Over the years, I've watched parades of happy couples file through the doors, and witnessed many a would-be Romeo propose to his future wife. At times, said proposal has involved the server holding onto the actual engagement ring—never the best idea!—and then presenting it during dinner on a tray with a single red rose.
I've observed countless other spectacles on or around February 14. Take, for example, the elderly rich man I waited on last year at a restaurant in New York City. His Valentine's dates were two young blonde girls with tiny waists and tall heels. They wore white fur coats and shyly gestured at the menu, speaking every so often in pronounced Russian accents. Throughout each course, the women picked at their food, only eating half of what they ordered. Meanwhile, their host continued to dote over them, granting their every request, and concluding the evening by whipping out his black American Express card. Angry Single Blogger: Why Do Fat, Rich Men Have All The Fun?
Yet, for all the heart-shaped clichés and cringe-worthy moments, there is always one couple or another that comes into the restaurant and sheds a redemptive light on the holiday. They're the ones who have been married for 50 years and still hold hands underneath the table. They're the ones who will get up and start slow dancing when the live jazz musicians play a rendition of their favorite song. They stand together—two, carefree renegades who care little about the fact that no one else is dancing aside. Frankly, no one else would have even thought of it because this is not a restaurant where dancing usually occurs. Yet, there they are; a sweet, veteran couple creating their own dance floor.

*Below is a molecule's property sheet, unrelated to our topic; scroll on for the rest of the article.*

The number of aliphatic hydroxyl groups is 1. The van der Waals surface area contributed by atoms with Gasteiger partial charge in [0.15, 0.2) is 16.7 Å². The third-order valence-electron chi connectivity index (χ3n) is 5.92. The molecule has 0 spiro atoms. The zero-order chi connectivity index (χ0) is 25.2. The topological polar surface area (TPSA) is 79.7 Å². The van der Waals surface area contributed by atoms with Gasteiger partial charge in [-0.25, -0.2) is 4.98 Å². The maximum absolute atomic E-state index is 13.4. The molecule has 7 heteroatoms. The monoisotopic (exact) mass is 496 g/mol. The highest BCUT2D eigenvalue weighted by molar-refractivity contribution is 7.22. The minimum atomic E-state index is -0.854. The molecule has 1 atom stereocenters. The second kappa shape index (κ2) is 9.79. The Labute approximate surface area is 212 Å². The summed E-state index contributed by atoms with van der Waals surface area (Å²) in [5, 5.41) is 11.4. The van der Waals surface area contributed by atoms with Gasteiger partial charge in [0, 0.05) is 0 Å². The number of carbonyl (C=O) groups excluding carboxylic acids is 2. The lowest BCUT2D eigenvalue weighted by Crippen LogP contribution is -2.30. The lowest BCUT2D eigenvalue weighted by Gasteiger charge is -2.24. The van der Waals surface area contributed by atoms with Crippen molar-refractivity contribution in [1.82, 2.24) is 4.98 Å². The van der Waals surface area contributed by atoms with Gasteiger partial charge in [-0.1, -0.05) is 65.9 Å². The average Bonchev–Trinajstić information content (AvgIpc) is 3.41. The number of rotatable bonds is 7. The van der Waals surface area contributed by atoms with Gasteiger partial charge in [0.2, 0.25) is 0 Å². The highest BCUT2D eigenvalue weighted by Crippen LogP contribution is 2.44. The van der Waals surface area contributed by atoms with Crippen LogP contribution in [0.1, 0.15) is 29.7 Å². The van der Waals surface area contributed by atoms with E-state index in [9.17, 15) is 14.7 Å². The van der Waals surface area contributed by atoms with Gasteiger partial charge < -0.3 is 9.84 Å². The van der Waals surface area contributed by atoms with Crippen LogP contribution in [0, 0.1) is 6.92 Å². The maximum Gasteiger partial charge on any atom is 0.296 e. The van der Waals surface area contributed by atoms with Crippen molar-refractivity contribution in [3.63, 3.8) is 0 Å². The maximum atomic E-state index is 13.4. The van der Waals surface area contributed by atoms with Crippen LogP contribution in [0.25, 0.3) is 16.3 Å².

They smile and they hold each other and as I watch them, I get the definite sense that they are reliving something in their minds. Perhaps it's a memory that the song invokes of a time when they first met... 12 Steps to Everlasting Love
I don't know what they're thinking, but I do know this: I want it to be a special evening for them, and not just because I'm getting paid for it. The extreme irony of being a server is that no matter what my relationship status is on Valentine's Day, my primary job description is to make everyone else's night awesomely romantic. I make sure their water glasses are full and their faces are smiling and their steaks are cooked to utter perfection.
Sometimes I am genuine in my endeavors, and other times I do it simply for the paycheck, but the one thing my job has taught me, year after year, is that I'd rather be doing this than sitting at home feeling sorry for myself because I don't have a Valentine. This is infinitely better. Why I Feel Sorry For Eva Mendes
It's even better than drinking wine with my girlfriends. I can do that any night of the week. As Valentine's Day rolls around each year, I've started to view it as an opportunity to stop being selfish and to focus my time and energy outward. Rather than responding with any of the four general responses to this holiday (i.e. enthusiasm, jealousy, rebellion, or avoidance) I like to think of a fifth possible response: